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Civilians in Myanmar Trapped After Rohingya Insurgents Ambush Police Posts

27 August 2017

A militant group, the Arakan Rohingya Salvation Army, or ARSA, took responsibility for the Thursday night attacks on more than 25 locations, saying they were in defense of Rohingya communities that had been brutalized by government forces.

The statement said that an estimated 150 fighters staged coordinated attacks at around 1 a.m. local time in the northern Maungdaw township.

The latest attacks against government forces mark an escalation from a raid last October on a border security installation in northern Rakhine that killed nine security personnel.

She said the attacks underscored the importance of the government implementing recommendations of a commission that is chaired by former United Nations chief Kofi Annan.

Eight more policemen have been killed in renewed terrorist attacks in Maungtaw, Myanmar's Rakhine state since Friday morning, bringing the total number of the police losing their lives to 13, according to a release from the Defence Services Office.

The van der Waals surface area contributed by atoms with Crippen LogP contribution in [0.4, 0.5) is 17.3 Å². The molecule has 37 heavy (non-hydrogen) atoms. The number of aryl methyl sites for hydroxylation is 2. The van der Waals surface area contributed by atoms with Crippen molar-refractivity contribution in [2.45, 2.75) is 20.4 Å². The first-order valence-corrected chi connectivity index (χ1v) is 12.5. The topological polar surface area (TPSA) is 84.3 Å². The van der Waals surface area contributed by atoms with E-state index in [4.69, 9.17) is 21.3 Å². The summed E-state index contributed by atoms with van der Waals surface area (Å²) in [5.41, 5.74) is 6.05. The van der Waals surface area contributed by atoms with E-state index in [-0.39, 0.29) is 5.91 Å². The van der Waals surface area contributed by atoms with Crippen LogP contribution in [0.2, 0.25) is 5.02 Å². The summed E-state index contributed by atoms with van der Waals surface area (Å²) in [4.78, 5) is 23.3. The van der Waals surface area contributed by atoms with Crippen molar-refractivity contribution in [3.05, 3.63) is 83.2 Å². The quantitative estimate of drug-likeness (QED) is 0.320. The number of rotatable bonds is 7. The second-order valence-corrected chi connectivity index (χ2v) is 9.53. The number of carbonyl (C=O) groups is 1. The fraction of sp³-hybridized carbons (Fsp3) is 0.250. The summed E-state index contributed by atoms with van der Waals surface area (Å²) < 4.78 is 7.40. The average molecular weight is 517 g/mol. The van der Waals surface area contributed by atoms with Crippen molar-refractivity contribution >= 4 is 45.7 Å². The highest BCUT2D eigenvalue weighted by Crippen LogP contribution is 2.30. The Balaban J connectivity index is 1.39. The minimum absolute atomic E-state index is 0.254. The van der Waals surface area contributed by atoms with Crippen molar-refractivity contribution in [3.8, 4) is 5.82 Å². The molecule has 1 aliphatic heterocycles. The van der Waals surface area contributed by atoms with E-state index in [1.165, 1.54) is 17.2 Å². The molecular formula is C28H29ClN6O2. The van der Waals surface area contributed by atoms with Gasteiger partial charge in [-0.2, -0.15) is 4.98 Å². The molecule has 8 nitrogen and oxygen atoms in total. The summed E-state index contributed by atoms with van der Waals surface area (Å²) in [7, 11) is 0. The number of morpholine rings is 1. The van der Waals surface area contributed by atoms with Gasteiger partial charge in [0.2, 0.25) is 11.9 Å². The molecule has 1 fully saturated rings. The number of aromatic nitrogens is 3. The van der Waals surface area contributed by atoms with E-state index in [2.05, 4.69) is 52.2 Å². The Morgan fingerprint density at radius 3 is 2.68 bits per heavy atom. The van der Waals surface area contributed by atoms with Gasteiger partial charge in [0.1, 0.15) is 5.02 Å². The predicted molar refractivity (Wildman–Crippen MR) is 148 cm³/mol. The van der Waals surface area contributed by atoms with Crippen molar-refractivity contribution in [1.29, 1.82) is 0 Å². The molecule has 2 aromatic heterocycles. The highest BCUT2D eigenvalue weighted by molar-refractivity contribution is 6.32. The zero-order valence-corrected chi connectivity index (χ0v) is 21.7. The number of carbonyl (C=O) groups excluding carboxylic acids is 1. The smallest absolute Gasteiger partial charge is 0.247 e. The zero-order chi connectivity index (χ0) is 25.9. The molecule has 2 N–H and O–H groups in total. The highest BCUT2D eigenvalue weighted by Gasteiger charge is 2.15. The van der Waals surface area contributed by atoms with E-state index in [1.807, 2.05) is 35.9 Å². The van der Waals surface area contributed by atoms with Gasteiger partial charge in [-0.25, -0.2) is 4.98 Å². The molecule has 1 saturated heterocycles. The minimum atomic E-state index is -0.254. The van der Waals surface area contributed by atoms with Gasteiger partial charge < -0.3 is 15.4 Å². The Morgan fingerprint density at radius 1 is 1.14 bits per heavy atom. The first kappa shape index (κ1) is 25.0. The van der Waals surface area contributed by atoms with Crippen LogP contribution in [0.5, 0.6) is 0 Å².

Zaman said that thousands of unarmed civilians including women, children and elderly people from the Rakhine State had assembled close to the border and were making attempts to enter Bangladesh.

The Rohingya are denied citizenship and classified as illegal immigrants from Bangladesh, despite having roots in the region that go back centuries, with communities marginalized and subject to communal violence.

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"Many Rohingya people are trying to enter the country, but we have a zero tolerance policy - no one will be allowed", Mohammad Ali Hossain, deputy commissioner of Cox's Bazar district near the Myanmar border, told Reuters news agency.

A health worker who survived an attack at police station said scores of people stormed through the gate and some tossed handmade explosives into the rooms where some police had been sleeping. Tensions with the majority Buddhist population have been rumbling for years, and tens of thousands of Rohingya have fled to Bangladesh, accusing Myanmar authorities of ethnic persecution.

The leader of ARSA, Ata Ullah, has said hundreds of young Rohingya have joined the group, which says it is waging a legitimate defence against the army and for human rights.

Fleeing fresh attacks Saturday, the Rohingya Muslims were halted at the Naf river on the border with Bangladesh, Bangladeshi security officials said.

After the attacks, government forces evacuated several dozen government staffers and their families, as well as some 400 villagers from near the Nanthataung Philanthropic School, according to the State Counsellor Office Information Committee in Rangoon.

Mr Annan led worldwide condemnation of the attacks, saying he was "gravely concerned".

Civilians in Myanmar Trapped After Rohingya Insurgents Ambush Police Posts